A primary reason we set up corporations and limited liability companies is to legally protect our non-business assets from business creditors. However, for smaller businesses one of the largest liabilities may be a business tenant’s lease obligation. Many landlords expect a personal guarantee. This is especially true with newer companies which may have little or no credit history.
What can you do when the landlord wants a personal guarantee? Think about the landlord’s real concerns and find ways to more precisely address those concerns by something less than a blanket personal guarantee for the entire term of the lease. Ideas for discussion with the landlord include:
- Limit the guarantee to a maximum dollar amount, such as an amount equal to an agreed number of months’ rent.
- Limit the guarantee to a maximum period of time if conditions are met. For example, the guarantee is eliminated or reduced after a specified number of years of meeting specific credit requirements and no default or late payment.
- Reduce the guarantee after the agent’s commission and tenant improvements are paid back to the landlord, or guarantee only the commission and tenant improvements and possibly some portion of the rent.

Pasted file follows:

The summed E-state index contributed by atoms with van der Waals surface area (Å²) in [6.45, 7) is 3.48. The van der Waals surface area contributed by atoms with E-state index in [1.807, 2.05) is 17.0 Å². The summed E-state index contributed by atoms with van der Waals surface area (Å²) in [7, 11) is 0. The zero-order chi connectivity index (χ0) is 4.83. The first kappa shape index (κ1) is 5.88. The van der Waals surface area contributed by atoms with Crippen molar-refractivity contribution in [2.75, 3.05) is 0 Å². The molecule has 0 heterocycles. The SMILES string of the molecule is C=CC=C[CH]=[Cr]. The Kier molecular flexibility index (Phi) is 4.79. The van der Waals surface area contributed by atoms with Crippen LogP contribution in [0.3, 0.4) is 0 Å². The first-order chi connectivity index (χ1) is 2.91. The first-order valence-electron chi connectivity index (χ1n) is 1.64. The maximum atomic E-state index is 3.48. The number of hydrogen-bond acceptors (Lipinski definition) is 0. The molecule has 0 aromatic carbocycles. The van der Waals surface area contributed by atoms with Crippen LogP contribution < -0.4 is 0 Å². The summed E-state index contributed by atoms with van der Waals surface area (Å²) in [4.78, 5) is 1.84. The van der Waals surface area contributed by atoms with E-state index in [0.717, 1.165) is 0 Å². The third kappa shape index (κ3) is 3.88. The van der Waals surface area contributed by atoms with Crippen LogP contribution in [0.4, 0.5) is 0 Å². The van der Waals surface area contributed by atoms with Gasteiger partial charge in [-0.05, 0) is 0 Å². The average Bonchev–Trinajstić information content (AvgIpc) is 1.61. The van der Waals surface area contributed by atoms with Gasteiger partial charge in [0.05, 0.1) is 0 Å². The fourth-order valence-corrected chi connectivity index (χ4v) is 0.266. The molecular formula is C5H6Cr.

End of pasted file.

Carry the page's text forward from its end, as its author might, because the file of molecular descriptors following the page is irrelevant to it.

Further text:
- Exempt specified assets from the personal guarantee, such as the family home or another business, etc. Or, the reverse: specify assets or their replacements which are subject to the personal guarantee, but not others.
- Exempt from default or guarantee a loss due to certain tragedies such as death or disability of the business owner or a major partner.
- If there are multiple owners, requiring all owners to give a personal guarantee may be overkill.
- If one of several owners leaves the company, don’t forget to have provisions for removal of the departing owner’s guarantee.
In conclusion, try to resolve the landlord’s concerns by some means other than a personal guarantee of the entire obligation and/or term. All of the above techniques have been tried and sometimes with success. These same principles can be used with any creditor demanding a personal guarantee (lender, supplier, etc.). Use your imagination, and use a good agent and legal counsel when appropriate.
This information is general in nature and should not be relied upon for your specific circumstances. For information, questions, or comments, please contact Douglas J. Engel or Kathryn S. Kumar.